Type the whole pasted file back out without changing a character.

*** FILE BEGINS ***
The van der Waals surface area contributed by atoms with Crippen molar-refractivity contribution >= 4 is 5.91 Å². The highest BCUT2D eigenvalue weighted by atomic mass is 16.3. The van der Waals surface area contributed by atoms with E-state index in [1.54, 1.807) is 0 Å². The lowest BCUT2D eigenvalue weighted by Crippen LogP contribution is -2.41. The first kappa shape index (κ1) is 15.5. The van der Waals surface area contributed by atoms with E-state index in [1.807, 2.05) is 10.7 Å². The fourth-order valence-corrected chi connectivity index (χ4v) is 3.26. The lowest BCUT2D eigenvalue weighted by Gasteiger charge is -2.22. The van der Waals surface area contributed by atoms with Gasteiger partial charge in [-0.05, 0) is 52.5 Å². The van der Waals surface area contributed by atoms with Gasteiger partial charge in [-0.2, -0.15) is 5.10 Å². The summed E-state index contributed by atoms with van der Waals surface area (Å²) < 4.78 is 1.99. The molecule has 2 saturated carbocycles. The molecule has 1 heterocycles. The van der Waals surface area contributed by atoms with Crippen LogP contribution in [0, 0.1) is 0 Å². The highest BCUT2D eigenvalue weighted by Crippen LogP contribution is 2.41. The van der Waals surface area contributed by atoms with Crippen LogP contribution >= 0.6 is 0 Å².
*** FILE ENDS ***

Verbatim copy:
The van der Waals surface area contributed by atoms with Crippen molar-refractivity contribution >= 4 is 5.91 Å². The highest BCUT2D eigenvalue weighted by atomic mass is 16.3. The van der Waals surface area contributed by atoms with E-state index in [1.54, 1.807) is 0 Å². The lowest BCUT2D eigenvalue weighted by Crippen LogP contribution is -2.41. The first kappa shape index (κ1) is 15.5. The van der Waals surface area contributed by atoms with E-state index in [1.807, 2.05) is 10.7 Å². The fourth-order valence-corrected chi connectivity index (χ4v) is 3.26. The lowest BCUT2D eigenvalue weighted by Gasteiger charge is -2.22. The van der Waals surface area contributed by atoms with Gasteiger partial charge in [-0.05, 0) is 52.5 Å². The van der Waals surface area contributed by atoms with Gasteiger partial charge in [-0.2, -0.15) is 5.10 Å². The summed E-state index contributed by atoms with van der Waals surface area (Å²) < 4.78 is 1.99. The molecule has 2 saturated carbocycles. The molecule has 1 heterocycles. The van der Waals surface area contributed by atoms with Crippen LogP contribution in [0, 0.1) is 0 Å². The highest BCUT2D eigenvalue weighted by Crippen LogP contribution is 2.41. The van der Waals surface area contributed by atoms with Crippen LogP contribution >= 0.6 is 0 Å².